As the year draws to a close it was time for me to organise my books for Tony’s January in Japan Challenge 2015. This initiative is a great way to kick of a new year of reading, with something really distinctive and dare I say it palate cleansing about J-Lit.
The nominated read-along titles in 2015 are:
but I’ve opted for a different title from each of these authors which I’ll aim to publish my reviews of around the same time.
Tsukiko is in her late 30s and living alone when one night she happens to meet one of her former high school teachers, ‘Sensei’, in a bar. He is at least thirty years her senior, retired and, she presumes, a widower. After this initial encounter, the pair continue to meet occasionally to share food and drink sake, and as the seasons pass – from spring cherry blossom to autumnal mushrooms – Tsukiko and Sensei come to develop a hesitant intimacy which tilts awkwardly and poignantly into love.
Perfectly constructed, funny, and moving, Strange Weather in Tokyo is a tale of modern Japan and old-fashioned romance.
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Book Depository | Bookworld(Aus) | Kobobooks | Amazon
Go is a game of strategy in which two players attempt to surround each other’s black or white stones. Simple in its fundamentals, infinitely complex in its execution, it is an essential expression of the Japanese sensibility. And in his fictional chronicle of a match played between a revered and invincible Master and a younger, more progressive challenger, Yasunari Kawabata captured the moment in which the immutable traditions of imperial Japan met the onslaught of the twentieth century. The competition between the Master of Go and his opponent, Otak ‘, is waged over several months and layered in ceremony. But beneath the game’s decorum lie tensions that consume not only the players themselves but their families and friends – tensions that turn this particular contest into a duel that can only end in one man’s death.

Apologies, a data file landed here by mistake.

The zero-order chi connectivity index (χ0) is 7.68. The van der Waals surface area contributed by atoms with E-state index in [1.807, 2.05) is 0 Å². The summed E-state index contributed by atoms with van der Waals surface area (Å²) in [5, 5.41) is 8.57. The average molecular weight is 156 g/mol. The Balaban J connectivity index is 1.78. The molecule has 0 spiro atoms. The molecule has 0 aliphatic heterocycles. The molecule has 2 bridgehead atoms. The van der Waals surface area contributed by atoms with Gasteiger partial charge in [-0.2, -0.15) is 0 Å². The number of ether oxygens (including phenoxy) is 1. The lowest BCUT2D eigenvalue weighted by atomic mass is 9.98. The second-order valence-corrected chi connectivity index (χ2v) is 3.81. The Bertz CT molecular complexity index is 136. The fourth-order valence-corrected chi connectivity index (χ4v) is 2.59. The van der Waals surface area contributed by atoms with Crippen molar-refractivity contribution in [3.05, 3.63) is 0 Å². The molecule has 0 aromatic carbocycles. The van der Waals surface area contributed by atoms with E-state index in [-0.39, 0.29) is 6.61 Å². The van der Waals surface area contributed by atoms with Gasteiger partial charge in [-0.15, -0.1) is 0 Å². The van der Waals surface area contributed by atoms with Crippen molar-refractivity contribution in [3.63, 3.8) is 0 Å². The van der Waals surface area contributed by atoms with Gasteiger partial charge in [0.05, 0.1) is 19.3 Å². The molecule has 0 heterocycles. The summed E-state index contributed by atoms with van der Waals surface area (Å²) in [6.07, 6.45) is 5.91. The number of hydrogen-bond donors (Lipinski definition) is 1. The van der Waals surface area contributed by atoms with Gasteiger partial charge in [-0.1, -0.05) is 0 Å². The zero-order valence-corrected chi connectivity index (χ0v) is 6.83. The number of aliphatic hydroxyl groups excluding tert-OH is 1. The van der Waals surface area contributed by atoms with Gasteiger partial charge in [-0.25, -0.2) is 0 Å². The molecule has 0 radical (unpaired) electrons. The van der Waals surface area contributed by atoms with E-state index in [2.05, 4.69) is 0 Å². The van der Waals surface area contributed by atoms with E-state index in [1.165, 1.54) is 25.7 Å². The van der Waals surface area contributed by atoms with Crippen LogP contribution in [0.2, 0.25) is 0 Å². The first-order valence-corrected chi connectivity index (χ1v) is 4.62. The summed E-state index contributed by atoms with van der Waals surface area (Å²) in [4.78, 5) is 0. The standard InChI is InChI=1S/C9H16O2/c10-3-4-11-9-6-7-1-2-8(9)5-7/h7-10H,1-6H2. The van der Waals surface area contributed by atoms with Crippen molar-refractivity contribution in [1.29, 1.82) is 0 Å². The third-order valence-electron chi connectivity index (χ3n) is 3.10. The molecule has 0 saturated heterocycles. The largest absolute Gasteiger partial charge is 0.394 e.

Luminous in its detail, both suspenseful and serene, The Master of Go is an elegy for an entire society, written with the poetic economy and psychological acumen that brought Kawabata the Nobel Prize for Literature.
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Book Depository | Bookworld(Aus) | Amazon | B&N
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What books have you recently acquired?
We’ve launched the Aussie Author Challenge 2015!
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